Gigabyte is marketing a full-fledged Steam Machine based on the Brix Pro and we were curious to see how well the OS - and its games - ran on the hardware. The good news is that installing SteamOS is remarkably straightforward, with none of the issues we encountered when we first took a look at the fledgling OS. Simply download the installer (not the image), copy the files direct from the zip archive onto a USB stick, then boot it on the target hardware. Select the "UEFI" option at launch and away you go.
From there you end up at the Linux desktop, with Steam in its standard mode asking for your login credentials. Once complete, you can switch to Big Picture mode, and you'll never see the Linux desktop again - unless you want to. While the overall install experience is easy enough, and the Steam client itself appears functionally identical to both Windows and OSX versions, a number of issues manifested during our time with the Gigabyte Brix Pro.
Firstly, there are still no resolution options on Steam itself, meaning that Big Picture and our games library were locked at 720p, despite our screen supporting much higher resolutions. Secondly, we downloaded and installed Metro: Last Light, but it steadfastly refused to actually boot - frustrating as this is the most technologically demanding game available on SteamOS right now. And finally, similar to the Windows testing, performance is somewhat variable - though we aren't convinced that this is a problem with SteamOS as such.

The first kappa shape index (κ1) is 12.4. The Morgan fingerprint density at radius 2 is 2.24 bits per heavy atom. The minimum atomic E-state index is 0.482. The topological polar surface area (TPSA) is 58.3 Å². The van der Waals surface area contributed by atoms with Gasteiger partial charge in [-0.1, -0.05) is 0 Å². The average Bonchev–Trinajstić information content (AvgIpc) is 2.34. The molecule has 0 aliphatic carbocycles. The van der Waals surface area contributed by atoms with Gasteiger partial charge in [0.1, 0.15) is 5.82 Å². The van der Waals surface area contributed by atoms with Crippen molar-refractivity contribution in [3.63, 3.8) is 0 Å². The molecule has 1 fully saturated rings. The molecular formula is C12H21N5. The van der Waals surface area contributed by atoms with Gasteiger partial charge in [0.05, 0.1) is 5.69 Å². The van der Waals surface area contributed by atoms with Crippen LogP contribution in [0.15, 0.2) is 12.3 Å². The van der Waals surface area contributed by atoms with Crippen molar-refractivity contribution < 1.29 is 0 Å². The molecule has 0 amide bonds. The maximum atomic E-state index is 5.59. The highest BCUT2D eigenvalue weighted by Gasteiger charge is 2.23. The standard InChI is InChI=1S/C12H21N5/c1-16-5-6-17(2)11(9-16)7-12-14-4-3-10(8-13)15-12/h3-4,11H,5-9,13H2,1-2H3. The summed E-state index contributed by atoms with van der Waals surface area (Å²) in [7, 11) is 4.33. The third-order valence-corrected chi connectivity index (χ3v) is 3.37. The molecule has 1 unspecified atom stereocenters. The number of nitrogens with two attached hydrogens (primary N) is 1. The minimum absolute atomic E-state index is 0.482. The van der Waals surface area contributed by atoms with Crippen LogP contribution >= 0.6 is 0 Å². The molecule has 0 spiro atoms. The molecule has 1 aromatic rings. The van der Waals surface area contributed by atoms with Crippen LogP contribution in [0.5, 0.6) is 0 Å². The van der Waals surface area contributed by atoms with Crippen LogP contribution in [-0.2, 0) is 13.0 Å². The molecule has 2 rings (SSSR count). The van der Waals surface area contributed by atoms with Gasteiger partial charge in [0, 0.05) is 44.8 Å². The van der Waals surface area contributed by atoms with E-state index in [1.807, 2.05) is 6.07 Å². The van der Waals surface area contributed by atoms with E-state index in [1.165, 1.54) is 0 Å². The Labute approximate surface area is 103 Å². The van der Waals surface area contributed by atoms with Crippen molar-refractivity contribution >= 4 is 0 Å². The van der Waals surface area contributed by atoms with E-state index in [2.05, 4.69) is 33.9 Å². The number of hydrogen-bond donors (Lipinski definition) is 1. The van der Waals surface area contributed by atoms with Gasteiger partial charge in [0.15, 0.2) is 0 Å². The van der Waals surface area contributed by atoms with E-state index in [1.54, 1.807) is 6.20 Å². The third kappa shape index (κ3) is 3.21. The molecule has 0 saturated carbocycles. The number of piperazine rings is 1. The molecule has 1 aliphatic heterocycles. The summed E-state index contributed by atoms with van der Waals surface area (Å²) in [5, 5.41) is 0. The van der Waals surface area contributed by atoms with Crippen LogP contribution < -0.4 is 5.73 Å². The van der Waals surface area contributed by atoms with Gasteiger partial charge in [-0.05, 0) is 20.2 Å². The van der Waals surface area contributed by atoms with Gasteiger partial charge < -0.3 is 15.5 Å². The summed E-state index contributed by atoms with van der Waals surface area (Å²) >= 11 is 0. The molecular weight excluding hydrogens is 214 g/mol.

"Our SteamOS testing threw up plenty of issues - from operating system snafus to mystifyingly poor performance on a game renowned for its support for a massive range of PC gaming hardware."
Left4Dead 2 is case in point. It isn't exactly a taxing game - you can even run it in a playable state on a low-power Intel Bay Trail tablet, so we were confident of being able to enjoy a decent experience at max settings, especially as we were capped to a 720p resolution. However, stutter - worse than anything we'd seen in the Windows testing - also manifested here. Anti-aliasing settings caused most of the problems, and turning it off completely helped, but it still didn't eliminate the issue. In all, a disappointing experience and we aren't quite sure where the problems lies here. On a broader level though, game launching and resolution issues are something that we shouldn't really be seeing on a platform designed to compete with the next-gen consoles.
Too much power in too small a box?
Let's rewind for a second and take a look at the Gigabyte Brix line in general. The idea here is that low-voltage CPUs designed primarily for ultrabook laptops are repurposed into minuscule, almost pocketable desktop units - great for miniature servers, media players and the like. These low-power CPUs often have a peak 15W or 17W TDP - placing them way below the relatively mammoth 65W demanded by the Core i7-4770R in the Brix Pro, meaning they can easily fit into absolutely tiny boxes with minimal cooling. Now, Gigabyte has acknowledged that a desktop chip requires better heat dissipation, so it has made the Brix Pro a fair bit taller in order to accommodate a better heatsink and fan. The question is whether this enhanced solution is good enough.